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Tag Archives: Ferragosto

Summer nights

23 Aug
When it is hot, Italy comes alive at night. The number of people dining at 10:00PM or later even on a week night is amazing. People take their lives out-of-doors once the sun goes down.
Fountains and pools of Villa d’Este, beautiful during the day, take on added drama at night.

Fountains and pools of Villa d’Este, beautiful during the day, take on added drama at night.

Although this summer has not been as miserably hot as the past two (2012 was one for the record books), it’s still humid and hard to move around in full sun. The nights are soft and pleasant, and there is a tradition of special events and the opening of venues that normally close at 6:00PM.   Notte d’Estate a Castel Sant’Angelo, Lungo Il Tevere Roma  (a festival along the Tiber), and various other events dot the calendar in Rome.
Last summer we tried to go to Tivoli to see the magnificent Villa d’Este lighted at night. It was a bust because we were driving, directional signs were poor, and we didn’t know what we were looking for. We did find on that first visit that Tivoli is very lively on summer evenings. So during the past year we made two daytrips to Villa d’Este via train to get our bearings. Finding it remarkable,  we decided to spend a night at a B&B and see the gardens by night.  Every Friday and Saturday through September 13 (weather permitting), Villa D’Este opens its gates after dark allowing one to enjoy its magnificent fountains illuminated. The transformation at night is stunning.
We boarded a regionale train from Station Tiburtina on the holiday of Ferragosto (August 15), and checked into the charming B&B al Palazzetto, a recently restored 15th century building.  The proprietor is an architect and his professionalism showed in the fine design. We were warmly welcomed and shown to a comfortable room with one of the most modern bathrooms we have had in Italy.
Delightful, serene dining on a soft summer night

Delightful, serene dining on a soft summer night

The town of Tivoli offers many fine restaurants, and it seems they are open very late to serve those who choose to tour Villa d’Este before dining. We chose one with a fine location on a piazza, Taverna Quintilia, only a few minutes’ walk from the entrance to Villa d’Este.  Taverna Quintilia is a rarity: a true Neapolitan seafood restaurant in Lazio, featuring succulent octopus, fresh marinated alici (anchovies), grilled spigola (sea bass), and more. This was some of the best seafood we have eaten outside of the Cinque Terre and Sicilia.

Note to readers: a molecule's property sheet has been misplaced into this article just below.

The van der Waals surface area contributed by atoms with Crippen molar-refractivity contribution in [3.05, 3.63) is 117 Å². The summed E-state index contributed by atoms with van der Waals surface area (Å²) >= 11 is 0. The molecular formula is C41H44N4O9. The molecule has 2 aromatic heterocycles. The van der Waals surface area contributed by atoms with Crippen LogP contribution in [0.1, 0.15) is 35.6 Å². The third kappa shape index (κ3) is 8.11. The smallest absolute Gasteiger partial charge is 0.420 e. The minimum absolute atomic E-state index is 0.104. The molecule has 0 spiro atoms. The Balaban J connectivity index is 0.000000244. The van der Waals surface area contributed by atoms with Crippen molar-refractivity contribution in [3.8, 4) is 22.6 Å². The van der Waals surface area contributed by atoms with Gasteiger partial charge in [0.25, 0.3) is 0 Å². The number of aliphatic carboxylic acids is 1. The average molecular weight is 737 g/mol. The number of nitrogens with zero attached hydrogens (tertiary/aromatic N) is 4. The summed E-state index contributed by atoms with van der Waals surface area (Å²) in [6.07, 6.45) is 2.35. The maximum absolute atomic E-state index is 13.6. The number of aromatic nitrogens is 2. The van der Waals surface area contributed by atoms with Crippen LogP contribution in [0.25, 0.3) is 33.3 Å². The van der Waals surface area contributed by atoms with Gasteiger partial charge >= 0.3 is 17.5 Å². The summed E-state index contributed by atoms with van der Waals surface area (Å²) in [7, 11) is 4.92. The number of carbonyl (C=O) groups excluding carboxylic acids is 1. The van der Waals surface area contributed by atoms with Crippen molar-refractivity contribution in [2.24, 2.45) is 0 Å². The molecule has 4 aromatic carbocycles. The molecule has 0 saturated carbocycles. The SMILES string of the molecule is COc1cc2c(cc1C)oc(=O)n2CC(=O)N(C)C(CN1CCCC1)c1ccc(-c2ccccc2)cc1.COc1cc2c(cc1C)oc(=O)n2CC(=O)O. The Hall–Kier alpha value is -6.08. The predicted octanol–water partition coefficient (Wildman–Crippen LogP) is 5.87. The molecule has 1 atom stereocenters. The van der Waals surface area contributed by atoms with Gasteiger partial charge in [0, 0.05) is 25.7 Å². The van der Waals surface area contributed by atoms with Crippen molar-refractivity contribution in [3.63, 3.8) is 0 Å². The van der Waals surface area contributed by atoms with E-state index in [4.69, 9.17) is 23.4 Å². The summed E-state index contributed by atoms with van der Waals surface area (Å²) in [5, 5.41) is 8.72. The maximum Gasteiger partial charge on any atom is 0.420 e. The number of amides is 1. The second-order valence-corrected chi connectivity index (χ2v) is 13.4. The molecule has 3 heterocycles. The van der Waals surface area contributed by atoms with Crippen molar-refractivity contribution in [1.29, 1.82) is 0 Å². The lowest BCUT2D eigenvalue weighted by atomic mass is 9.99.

After dinner we headed over to Villa d’Este, arriving about 9:30PM to find a fast-moving line. The estate is huge so it swallowed the crowd easily and we enjoyed an uncrowded tour. The estate is transformed by the play of light on fountains. It occurred to us that in the U.S. this place would not be allowed to be open at night: it would be too dangerous with the low lighting, uneven walkways, and dark Renaissance staircases. We firmly held hands and thoroughly enjoyed wandering the grounds, watching the families and couples alike enjoying a soft evening – almost cool for August.

 

The Renaissance-era villa, Cardinal Ippolito II d'Este, son of Alfonso I d'Este and Lucrezia Borgia and grandson of Pope Alexander VI.

The Renaissance-era villa, commissioned by Cardinal Ippolito II d’Este, son of Alfonso I d’Este and Lucrezia Borgia and grandson of Pope Alexander VI.

Beautifully lighted fountains – Renaissance era faces carved into a long wall light a romantic walkway.

Beautifully lighted fountains – Renaissance era faces carved into a long wall light a romantic walkway.

An unidentified church seem s to float in the darkness, just beyond Villa d'Este.

An unidentified church seem s to float in the darkness, just beyond Villa d’Este.

Dramatic lighting of architectural features at Villa d'Este.